KnowSouth Korea

Receiving Payment From Your Customers

Unsurprisingly – given South Korea’s advanced technological capabilities – South Koreans largely rely on electronic payment mechanisms for the purchase of goods online. This can be good news for a foreign e-retailer into the territory, as cash-on-delivery is not a common payment method here.

Bank cards are overwhelmingly the most popular online payment method in this country, accounting for some 70% of these transactions.


  • Consumers in South Korea make an average of 129.7 transactions every year using their credit cards, exceeding many Western markets. The average American consumer, for example, only makes 77.9 transactions, though South Korean transactions tend to be lower-value purchases.
  • Some peculiarities present in the South Korean market are made apparent through the use of bank cards to make purchases online, and these need to be taken into account before setting up an online shop in this location.
  • E-retailers, for example, need to make sure they are able to accept local credit cards, as fewer than 20% of online shoppers in South Korea have international versions.
    Additionally, whilst the majority of local cards in South Korea are co-branded with Visa and MasterCard, these cards require a market-specific authentication process – one that is only compatible with Internet Explorer. This is, however, expected to change in the near future.

The average South Korean consumer (aged 18+) has 4 credit cards.


Alternative payment methods make up roughly 30% of South Korea’s online payment landscape, and so are an important consideration for e-retailers broaching this market. Some alternative payment methods worth considering include:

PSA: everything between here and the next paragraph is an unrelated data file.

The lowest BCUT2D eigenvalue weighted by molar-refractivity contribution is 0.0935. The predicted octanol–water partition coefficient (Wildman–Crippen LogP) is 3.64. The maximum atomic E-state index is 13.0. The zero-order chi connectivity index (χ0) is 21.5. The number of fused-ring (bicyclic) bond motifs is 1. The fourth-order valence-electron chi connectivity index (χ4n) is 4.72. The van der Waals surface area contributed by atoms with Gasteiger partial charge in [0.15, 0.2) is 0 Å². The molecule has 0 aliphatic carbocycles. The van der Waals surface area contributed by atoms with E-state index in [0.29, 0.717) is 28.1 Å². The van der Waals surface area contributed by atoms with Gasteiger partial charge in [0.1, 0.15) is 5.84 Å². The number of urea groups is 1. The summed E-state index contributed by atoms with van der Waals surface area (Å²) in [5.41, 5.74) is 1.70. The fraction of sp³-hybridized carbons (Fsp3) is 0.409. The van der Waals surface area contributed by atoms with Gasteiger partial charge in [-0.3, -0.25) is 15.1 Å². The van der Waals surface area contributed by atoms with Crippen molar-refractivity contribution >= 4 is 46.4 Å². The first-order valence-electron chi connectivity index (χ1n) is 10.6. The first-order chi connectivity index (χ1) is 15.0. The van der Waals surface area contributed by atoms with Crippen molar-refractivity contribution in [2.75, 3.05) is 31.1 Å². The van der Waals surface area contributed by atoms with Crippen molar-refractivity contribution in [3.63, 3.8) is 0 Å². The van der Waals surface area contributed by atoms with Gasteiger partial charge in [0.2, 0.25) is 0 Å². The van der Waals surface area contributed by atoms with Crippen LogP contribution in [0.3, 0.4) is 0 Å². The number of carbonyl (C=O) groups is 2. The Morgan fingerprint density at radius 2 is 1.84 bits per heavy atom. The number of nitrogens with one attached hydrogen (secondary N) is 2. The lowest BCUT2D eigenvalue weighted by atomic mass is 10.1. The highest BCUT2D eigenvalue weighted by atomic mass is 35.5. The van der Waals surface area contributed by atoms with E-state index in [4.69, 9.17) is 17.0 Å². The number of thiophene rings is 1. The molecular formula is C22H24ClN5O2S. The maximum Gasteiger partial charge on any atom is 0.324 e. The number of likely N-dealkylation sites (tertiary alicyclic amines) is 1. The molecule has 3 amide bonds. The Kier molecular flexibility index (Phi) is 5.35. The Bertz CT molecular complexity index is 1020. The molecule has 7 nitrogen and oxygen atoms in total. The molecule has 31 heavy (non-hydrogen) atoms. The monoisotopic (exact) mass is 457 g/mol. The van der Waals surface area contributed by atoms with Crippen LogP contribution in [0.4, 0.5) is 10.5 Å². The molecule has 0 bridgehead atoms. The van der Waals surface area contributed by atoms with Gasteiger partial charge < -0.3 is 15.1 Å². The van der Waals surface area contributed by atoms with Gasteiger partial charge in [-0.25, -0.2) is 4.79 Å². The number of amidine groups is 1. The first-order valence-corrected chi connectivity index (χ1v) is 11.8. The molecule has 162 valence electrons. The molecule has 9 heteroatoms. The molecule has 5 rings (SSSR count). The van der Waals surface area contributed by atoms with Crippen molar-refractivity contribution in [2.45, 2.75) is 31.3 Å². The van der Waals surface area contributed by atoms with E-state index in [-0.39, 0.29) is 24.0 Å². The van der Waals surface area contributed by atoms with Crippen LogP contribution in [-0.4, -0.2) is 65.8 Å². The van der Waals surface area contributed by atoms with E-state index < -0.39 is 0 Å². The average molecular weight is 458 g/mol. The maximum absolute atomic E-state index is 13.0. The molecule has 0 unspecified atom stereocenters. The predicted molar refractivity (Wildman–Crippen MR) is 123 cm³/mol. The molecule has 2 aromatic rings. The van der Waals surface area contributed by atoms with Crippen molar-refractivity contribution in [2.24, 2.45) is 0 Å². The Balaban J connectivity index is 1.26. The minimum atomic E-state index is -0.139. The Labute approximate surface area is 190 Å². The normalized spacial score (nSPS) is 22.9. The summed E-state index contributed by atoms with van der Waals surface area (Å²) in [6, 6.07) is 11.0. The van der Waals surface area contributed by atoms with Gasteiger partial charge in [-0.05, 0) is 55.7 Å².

• Teencash, a special card for young people and those who are ineligible for credit cards.
  • ARS, a system for mobile payments wherein the cost of any goods purchased online gets withdrawn from a consumer’s mobile account.
    Kakao Pay, which launched in 2014 and gained more than half a million users after just three weeks. Up to 20 credit cards can be registered on Kakao Pay.
  • Naver Pay, developed by the company owning South Korea’s foremost search engine. This online payments initiative launched in June 2015 and, impressively, Naver Pay has partnered with 14 local banks and credit card firms to provide its payments services.
  • Samsung Pay, which has also been launched for a trial during 2015 in South Korea.

Western online payment providers such as Amazon and PayPal are expected to make significant gains within South Korea over the next 5 years, though, as indicated above, e-money has yet to gain a foothold in the South Korean market.


Mobile purchasing in South Korea has exploded in recent years, and many of the payments services listed above have/are special services for mobile devices. As an e-retailer, putting in place mechanisms to accept mobile payments in this location is therefore of the upmost importance, particularly as shoppers in South Korea who purchase goods through mobile devices tend to spend more when compared to conventional online consumers, or those who purchase goods in store.

For more information on mobile purchasing in South Kores please visit reaching and engaging your consumers.

Other areas of interest

Meeting your regulatory responsibilities

There are various options available when it comes to establishing yourself in the South Korean market.

Reaching and engaging your consumers

Consumers in South Korea expect excellent after-sales customer service, including a free local contact number for advice and support.

Getting The Goods To Your Customers

Around 50% of South Koreans have reported that slow delivery is one of their primary concerns.

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